Health insurance is set to now become part of our tax preparation process. This is the opening salvo.
If you have friends who received one of these notices, we can help. Send them our way: (909) 627-5927
But moving on, I wrote a few weeks ago about the hidden financial mistakes which even some of our wealthiest clients fall into. Thanks for your kind feedback on that one — and, so, I have a few more to share.
These are gleaned from my years working directly with families in the Chino area — in their finances, and, of course, in saving them money on tax. In so doing, I’m hopefully offering some advice which isn’t the “same old, same old”.
My goal is to help you think about how you’re handling your finances a little differently. People don’t often talk about the psychology behind financial issues … and it can hurt you if you don’t consider it.
This doesn’t fully explore the rich topic, of course, but it should help …
Karen Spencer Reveals 2 More Of Your Money Mistakes In Plain Sight
“Become addicted to constant and never-ending self-improvement.” – Anthony J. D’Angelo
As I wrote last week, you pay your bills on time. You try to save as much as you can. You even follow the advice which you read in books and hear on the radio about how to keep your finances in check.
But perhaps you’re still not getting ahead.
Well, sometimes, it’s the unchallenged assumptions about how we’re handling our money which rise up and hurt us.
So, in the course of working with clients, I’ve identified some mistakes I see (as well as ones I’ve made myself!), which can be fixed. Last week, I gave you two:
Subconscious Mistake #1: Inappropriate Mental Accounting
Subconscious Mistake #2: Manipulative Price Anchoring
Now here are the rest…
Subconscious Mistake #3: Loss Aversion Costing You
Definition: Our consistent tendency to avoid loss, rather than acquiring gain.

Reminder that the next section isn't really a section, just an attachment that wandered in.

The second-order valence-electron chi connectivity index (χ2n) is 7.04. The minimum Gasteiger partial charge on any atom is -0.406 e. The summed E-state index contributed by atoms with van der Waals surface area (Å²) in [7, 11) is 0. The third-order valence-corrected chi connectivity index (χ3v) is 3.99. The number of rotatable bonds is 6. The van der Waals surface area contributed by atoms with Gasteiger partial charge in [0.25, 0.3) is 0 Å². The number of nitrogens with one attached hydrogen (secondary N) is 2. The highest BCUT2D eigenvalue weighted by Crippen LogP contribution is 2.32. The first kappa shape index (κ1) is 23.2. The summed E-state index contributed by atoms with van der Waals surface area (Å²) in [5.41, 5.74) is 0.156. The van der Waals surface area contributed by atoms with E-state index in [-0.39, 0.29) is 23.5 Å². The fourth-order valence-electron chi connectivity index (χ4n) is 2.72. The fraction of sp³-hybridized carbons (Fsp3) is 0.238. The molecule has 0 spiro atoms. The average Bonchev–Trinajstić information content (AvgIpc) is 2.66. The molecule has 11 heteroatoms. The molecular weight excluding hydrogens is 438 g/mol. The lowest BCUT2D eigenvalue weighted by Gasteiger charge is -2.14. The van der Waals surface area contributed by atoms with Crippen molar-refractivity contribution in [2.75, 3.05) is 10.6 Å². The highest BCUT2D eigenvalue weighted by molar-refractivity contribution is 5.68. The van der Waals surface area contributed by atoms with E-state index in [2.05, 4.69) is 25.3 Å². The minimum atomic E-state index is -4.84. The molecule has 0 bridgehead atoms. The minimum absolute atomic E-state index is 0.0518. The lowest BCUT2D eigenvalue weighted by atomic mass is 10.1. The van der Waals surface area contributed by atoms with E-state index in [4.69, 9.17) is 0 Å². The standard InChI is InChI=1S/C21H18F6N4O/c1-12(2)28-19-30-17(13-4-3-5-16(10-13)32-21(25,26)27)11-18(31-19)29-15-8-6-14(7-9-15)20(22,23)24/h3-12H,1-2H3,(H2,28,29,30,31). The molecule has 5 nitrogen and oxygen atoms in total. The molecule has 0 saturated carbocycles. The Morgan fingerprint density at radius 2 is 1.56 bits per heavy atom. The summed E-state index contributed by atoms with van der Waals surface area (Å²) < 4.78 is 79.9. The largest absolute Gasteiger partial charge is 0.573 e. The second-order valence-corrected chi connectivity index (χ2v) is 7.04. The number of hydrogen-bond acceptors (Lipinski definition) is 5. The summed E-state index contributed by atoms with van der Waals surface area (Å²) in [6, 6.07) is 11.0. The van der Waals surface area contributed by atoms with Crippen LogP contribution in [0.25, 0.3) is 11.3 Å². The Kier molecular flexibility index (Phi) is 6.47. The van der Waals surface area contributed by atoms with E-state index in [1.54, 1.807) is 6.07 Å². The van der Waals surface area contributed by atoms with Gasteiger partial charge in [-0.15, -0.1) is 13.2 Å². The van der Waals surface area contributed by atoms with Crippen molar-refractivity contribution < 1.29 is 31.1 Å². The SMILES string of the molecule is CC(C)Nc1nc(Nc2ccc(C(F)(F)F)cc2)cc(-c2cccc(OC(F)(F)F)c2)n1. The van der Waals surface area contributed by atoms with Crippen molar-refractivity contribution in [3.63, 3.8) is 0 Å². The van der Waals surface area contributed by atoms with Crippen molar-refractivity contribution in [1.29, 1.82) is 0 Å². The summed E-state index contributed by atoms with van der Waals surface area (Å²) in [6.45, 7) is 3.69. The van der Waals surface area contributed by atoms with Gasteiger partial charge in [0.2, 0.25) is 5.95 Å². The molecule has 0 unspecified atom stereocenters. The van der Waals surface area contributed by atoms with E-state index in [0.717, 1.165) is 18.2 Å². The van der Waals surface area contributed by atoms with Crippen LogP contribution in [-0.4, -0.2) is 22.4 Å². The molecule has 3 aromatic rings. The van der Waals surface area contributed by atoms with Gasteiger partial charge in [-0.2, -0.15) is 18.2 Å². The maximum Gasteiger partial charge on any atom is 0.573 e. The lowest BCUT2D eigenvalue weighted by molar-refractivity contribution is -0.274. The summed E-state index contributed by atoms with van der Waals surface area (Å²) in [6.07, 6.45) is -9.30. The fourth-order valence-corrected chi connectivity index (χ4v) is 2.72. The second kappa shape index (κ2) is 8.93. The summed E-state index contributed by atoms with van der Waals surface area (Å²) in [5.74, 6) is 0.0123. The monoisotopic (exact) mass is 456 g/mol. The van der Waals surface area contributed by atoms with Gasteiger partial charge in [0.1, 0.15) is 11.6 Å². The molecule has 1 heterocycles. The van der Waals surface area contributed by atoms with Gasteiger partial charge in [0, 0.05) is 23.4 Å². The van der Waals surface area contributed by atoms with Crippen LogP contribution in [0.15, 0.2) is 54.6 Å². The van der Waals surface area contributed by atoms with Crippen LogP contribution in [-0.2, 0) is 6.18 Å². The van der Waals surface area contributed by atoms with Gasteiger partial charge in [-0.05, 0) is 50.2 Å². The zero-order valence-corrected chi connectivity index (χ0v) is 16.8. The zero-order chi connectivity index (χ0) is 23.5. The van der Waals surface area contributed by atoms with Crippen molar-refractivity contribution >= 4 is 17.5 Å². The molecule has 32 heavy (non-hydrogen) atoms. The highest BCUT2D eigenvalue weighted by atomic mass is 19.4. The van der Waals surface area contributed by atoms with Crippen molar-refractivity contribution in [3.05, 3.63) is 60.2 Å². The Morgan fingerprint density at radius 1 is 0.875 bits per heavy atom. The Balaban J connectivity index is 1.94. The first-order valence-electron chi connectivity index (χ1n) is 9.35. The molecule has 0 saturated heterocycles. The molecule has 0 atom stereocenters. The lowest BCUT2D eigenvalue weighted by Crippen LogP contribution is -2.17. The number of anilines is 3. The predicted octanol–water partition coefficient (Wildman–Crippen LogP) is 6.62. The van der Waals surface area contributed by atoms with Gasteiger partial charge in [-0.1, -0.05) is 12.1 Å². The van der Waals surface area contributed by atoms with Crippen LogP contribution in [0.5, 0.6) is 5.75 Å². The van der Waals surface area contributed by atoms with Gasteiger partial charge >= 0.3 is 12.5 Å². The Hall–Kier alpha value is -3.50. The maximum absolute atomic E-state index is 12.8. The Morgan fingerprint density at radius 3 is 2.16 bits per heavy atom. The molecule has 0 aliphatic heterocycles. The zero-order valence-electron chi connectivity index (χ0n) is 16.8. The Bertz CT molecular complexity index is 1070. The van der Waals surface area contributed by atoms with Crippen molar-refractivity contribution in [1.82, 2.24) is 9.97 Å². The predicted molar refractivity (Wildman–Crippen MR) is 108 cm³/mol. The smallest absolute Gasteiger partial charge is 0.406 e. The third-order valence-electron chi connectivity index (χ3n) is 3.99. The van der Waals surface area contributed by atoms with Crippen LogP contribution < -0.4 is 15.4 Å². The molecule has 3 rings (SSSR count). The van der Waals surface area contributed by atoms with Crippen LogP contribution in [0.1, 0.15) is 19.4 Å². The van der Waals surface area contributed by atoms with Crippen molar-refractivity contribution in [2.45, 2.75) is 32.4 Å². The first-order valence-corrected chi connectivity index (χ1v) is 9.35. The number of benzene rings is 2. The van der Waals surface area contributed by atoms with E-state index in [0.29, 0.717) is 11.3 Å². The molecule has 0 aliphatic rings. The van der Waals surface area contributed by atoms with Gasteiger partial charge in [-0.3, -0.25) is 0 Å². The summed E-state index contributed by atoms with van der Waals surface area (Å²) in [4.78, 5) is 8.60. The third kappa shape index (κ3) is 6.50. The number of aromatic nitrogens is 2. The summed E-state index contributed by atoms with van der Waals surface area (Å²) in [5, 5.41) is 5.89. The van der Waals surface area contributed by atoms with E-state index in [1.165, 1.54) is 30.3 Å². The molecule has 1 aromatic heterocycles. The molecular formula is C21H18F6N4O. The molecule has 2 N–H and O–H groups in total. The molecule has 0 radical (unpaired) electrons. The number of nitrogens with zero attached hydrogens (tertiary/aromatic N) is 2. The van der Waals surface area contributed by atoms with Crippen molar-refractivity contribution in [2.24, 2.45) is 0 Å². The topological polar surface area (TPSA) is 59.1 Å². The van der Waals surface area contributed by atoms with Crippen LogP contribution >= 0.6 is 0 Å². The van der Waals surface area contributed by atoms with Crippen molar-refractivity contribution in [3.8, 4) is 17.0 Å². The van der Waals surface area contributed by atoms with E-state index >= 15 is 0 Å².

Typical Example: An investor is more likely to sell a stock which has increased in value, rather than selling stock that decreased. Over time, her investment portfolio is made up of investments that have decreased.
Cure: Don’t think of selling a stock for less than you paid for it as being a loss. It can actually work as a gain for two reasons:
* Tax deduction (which can really help!)
* The other side of opportunity cost: opportunity GAINED (i.e., you can better utilize that money elsewhere)
So, don’t check your portfolio so often. If you don’t know you’ve lost money, you don’t experience the pain. (And riding the roller-coaster of your portfolio’s value is a waste of emotional space.)
Since stock prices go up in the long-run, the longer you go without looking at your portfolio, the greater chance of seeing a gain.
Sometimes taking that loss really is the best thing you can do.
Subconscious Mistake #4: Following the Herd
Definition: The tendency for us to want to do the same thing as a large group of others, with no thought to whether that action is rational or irrational.
Typical Example #1: Buying when prices are high because everyone else is.
Typical Example #2: Selling when prices are low because everyone else is.
Cure: Warren Buffett said, “Be fearful when others are greedy, and greedy when others are fearful.”
Keep this in mind when making your next financial decision. If everyone is telling you to buy this or buy that (i.e., gold, silver, real estate), then do the opposite.
In the financial investment world, if it seems too good to be true, then it usually is.
Write yourself an investment policy statement or contract.
Include factors such as:
* Investment objective
* Investment goals
* Desired asset allocation and diversification
* Summary of your risk tolerance
* Rebalancing schedule
Before making any changes, consult with this contract.
You can also take advantage of our inherent tendency to do what’s approved by others, to affect positive behavior in yourself. For example, let’s say you are trying to pay off debt. Tell your 3 closest friends, make an informal contract, sign your name at the bottom, and then email it to them. The pain you would incur from breaking that contract is high, relative to the pain of breaking your behavior if you went about it alone.
Don’t forget — we’re only a phone call or email away, and our consistent question for you here at Accountability is this: “What more could we do, to help you?”